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Memory Book - 1942

They lined up starting about about 11:30 a.m. They formed a queue that went down the road.

Back in those days, the Log Cabin Cafe opened at noon. Alvilda Caulk owned it. She came from a large family of 13 siblings who all tended toward sleeping late. But they paid for it. “You hated to open the door,” remembers Alvilda’s sister Mavis Hoenke, who used to serve there. Tourists always came flooding into the dining room in droves as soon as they unlocked the doors!

The favorite was the trout dinner. A fisherman in those days could even bring in their own catch for Alvilda to fry up, in between baking her fresh breads, dinner rolls and pies from scratch with her sister Clara.

Alvilda life's story told of her hard work. Al “required a lot” and even fired an employee once in the middle of the busy dinner rush because the girl wasn’t doing what she was told. Alvilda's work ethic was second to none and she expected the same from her staff. She made no exceptions for her family and indeed expected them to set the standard of excellence and hard work for other employees.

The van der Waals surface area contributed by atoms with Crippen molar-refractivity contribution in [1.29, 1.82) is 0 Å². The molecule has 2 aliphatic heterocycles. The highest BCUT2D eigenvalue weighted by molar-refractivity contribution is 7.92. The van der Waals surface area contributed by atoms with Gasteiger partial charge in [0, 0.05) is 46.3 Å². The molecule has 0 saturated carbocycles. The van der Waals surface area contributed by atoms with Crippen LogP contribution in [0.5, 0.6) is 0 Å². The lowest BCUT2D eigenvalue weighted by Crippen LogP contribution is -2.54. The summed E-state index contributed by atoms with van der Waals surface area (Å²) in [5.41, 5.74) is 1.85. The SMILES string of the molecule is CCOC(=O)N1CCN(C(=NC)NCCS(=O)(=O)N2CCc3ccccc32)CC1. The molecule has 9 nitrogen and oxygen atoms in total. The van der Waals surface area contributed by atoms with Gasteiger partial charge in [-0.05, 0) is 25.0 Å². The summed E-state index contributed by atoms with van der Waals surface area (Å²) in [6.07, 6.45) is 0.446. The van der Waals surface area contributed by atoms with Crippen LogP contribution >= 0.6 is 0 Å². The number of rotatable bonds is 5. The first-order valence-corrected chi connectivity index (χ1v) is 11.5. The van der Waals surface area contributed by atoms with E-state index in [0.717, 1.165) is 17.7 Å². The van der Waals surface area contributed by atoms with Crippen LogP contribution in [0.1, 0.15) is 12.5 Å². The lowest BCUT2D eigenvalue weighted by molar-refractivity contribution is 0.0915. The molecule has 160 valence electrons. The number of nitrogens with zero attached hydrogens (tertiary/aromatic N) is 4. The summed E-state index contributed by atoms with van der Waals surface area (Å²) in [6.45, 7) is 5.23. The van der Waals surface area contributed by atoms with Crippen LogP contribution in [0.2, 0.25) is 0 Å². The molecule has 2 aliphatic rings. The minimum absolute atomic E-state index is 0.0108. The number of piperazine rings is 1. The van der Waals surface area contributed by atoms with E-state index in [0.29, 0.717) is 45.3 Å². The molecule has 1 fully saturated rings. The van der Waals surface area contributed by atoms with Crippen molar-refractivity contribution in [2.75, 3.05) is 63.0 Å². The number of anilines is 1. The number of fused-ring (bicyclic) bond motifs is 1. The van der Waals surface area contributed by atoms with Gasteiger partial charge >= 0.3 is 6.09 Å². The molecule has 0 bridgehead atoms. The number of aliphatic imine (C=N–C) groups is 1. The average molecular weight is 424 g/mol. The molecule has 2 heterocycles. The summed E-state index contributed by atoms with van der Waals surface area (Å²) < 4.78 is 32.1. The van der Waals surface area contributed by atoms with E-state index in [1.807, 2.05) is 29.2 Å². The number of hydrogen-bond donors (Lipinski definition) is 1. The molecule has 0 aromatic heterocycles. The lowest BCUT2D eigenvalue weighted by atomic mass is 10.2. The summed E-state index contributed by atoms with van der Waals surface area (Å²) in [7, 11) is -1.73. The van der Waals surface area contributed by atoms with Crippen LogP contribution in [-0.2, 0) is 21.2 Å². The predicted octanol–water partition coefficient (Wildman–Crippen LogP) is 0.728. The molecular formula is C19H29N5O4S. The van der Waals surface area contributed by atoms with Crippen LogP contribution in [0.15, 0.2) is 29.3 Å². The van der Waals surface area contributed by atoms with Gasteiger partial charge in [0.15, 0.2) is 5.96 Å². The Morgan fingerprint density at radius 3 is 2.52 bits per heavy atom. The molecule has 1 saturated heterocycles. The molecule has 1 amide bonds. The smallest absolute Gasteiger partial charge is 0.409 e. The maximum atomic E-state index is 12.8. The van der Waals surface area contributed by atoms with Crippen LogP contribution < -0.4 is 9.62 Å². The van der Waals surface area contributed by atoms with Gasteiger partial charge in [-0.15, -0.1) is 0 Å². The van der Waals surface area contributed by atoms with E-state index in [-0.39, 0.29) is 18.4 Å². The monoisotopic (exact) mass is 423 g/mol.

The hours were noon to about 10p.m. But clean up had to be “just so,” according Mavis.  After they locked up, though, they blew off steam. The Log Cabin crew used to pile up to Cooke City to laugh, dance and listen to the bands “uptown.” Or they had time for picnics and fishing some sunny summer days that still live on. The job lasted "100 days," night and day, Alvilda always said. The day after Labor Day, she fried chicken and took her staff out for a picnic in the Park. 

“You have to run it yourself, you can let them run you. You have to have faith in yourself,” Mavis tells me. Indeed...she speaks from her sister's experience and wisdom. 

Please help fill in our history!

If you have a special photo and memory, please share it with us and we will save here as part of the Log Cabin Cafe's history. Send us your digital or physical photo with a short memory and we will log it and share it with all that visit us. Email us at to share.    

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